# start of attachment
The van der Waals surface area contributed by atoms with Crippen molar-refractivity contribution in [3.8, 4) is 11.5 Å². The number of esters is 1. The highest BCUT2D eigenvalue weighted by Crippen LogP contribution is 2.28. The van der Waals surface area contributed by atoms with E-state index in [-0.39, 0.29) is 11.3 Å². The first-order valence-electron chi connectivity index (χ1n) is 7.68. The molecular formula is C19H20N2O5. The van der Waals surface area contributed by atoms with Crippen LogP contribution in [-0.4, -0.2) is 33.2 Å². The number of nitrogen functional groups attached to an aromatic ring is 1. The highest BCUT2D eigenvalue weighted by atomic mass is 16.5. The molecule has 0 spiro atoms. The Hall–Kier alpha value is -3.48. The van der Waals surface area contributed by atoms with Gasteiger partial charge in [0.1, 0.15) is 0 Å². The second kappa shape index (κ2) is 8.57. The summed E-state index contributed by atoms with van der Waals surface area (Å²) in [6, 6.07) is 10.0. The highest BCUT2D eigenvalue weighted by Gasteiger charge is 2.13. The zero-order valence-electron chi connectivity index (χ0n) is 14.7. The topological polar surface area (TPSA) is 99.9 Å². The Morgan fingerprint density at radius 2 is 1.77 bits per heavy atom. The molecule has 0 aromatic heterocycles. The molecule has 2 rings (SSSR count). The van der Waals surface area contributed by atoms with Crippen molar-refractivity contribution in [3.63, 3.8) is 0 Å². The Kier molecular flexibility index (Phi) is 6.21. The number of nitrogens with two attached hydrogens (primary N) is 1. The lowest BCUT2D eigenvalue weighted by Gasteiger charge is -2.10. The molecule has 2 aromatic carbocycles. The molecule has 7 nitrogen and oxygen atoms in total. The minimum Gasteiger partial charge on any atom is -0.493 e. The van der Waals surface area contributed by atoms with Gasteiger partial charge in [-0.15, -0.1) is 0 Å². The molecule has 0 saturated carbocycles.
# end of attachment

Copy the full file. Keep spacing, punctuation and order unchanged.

The van der Waals surface area contributed by atoms with Crippen molar-refractivity contribution in [3.8, 4) is 11.5 Å². The number of esters is 1. The highest BCUT2D eigenvalue weighted by Crippen LogP contribution is 2.28. The van der Waals surface area contributed by atoms with E-state index in [-0.39, 0.29) is 11.3 Å². The first-order valence-electron chi connectivity index (χ1n) is 7.68. The molecular formula is C19H20N2O5. The van der Waals surface area contributed by atoms with Crippen LogP contribution in [-0.4, -0.2) is 33.2 Å². The number of nitrogen functional groups attached to an aromatic ring is 1. The highest BCUT2D eigenvalue weighted by atomic mass is 16.5. The molecule has 0 spiro atoms. The Hall–Kier alpha value is -3.48. The van der Waals surface area contributed by atoms with Gasteiger partial charge in [0.1, 0.15) is 0 Å². The second kappa shape index (κ2) is 8.57. The summed E-state index contributed by atoms with van der Waals surface area (Å²) in [6, 6.07) is 10.0. The highest BCUT2D eigenvalue weighted by Gasteiger charge is 2.13. The zero-order valence-electron chi connectivity index (χ0n) is 14.7. The topological polar surface area (TPSA) is 99.9 Å². The Morgan fingerprint density at radius 2 is 1.77 bits per heavy atom. The molecule has 0 aromatic heterocycles. The molecule has 2 rings (SSSR count). The van der Waals surface area contributed by atoms with Crippen molar-refractivity contribution in [3.63, 3.8) is 0 Å². The Kier molecular flexibility index (Phi) is 6.21. The number of nitrogens with two attached hydrogens (primary N) is 1. The lowest BCUT2D eigenvalue weighted by Gasteiger charge is -2.10. The molecule has 2 aromatic carbocycles. The molecule has 7 nitrogen and oxygen atoms in total. The minimum Gasteiger partial charge on any atom is -0.493 e. The van der Waals surface area contributed by atoms with Gasteiger partial charge in [-0.15, -0.1) is 0 Å². The molecule has 0 saturated carbocycles.